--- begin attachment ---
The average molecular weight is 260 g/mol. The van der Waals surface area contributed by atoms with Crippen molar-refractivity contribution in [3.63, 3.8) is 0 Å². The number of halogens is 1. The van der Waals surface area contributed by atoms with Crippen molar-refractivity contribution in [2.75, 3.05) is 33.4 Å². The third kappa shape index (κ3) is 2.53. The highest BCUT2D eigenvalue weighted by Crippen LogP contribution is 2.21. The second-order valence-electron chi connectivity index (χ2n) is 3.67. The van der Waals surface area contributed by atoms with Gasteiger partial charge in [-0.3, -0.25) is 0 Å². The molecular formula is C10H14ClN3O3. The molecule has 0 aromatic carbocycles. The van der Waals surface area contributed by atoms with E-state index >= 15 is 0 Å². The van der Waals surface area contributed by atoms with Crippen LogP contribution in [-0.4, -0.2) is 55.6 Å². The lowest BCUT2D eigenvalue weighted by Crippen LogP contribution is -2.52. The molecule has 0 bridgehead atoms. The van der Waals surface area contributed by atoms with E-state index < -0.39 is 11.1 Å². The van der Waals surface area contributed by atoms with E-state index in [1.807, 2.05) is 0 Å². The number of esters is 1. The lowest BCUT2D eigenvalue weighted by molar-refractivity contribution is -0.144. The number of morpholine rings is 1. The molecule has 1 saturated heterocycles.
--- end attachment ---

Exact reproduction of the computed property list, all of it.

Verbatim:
The average molecular weight is 260 g/mol. The van der Waals surface area contributed by atoms with Crippen molar-refractivity contribution in [3.63, 3.8) is 0 Å². The number of halogens is 1. The van der Waals surface area contributed by atoms with Crippen molar-refractivity contribution in [2.75, 3.05) is 33.4 Å². The third kappa shape index (κ3) is 2.53. The highest BCUT2D eigenvalue weighted by Crippen LogP contribution is 2.21. The second-order valence-electron chi connectivity index (χ2n) is 3.67. The van der Waals surface area contributed by atoms with Gasteiger partial charge in [-0.3, -0.25) is 0 Å². The molecular formula is C10H14ClN3O3. The molecule has 0 aromatic carbocycles. The van der Waals surface area contributed by atoms with E-state index >= 15 is 0 Å². The van der Waals surface area contributed by atoms with Crippen LogP contribution in [-0.4, -0.2) is 55.6 Å². The lowest BCUT2D eigenvalue weighted by Crippen LogP contribution is -2.52. The molecule has 0 bridgehead atoms. The van der Waals surface area contributed by atoms with E-state index < -0.39 is 11.1 Å². The van der Waals surface area contributed by atoms with E-state index in [1.807, 2.05) is 0 Å². The number of esters is 1. The lowest BCUT2D eigenvalue weighted by molar-refractivity contribution is -0.144. The number of morpholine rings is 1. The molecule has 1 saturated heterocycles.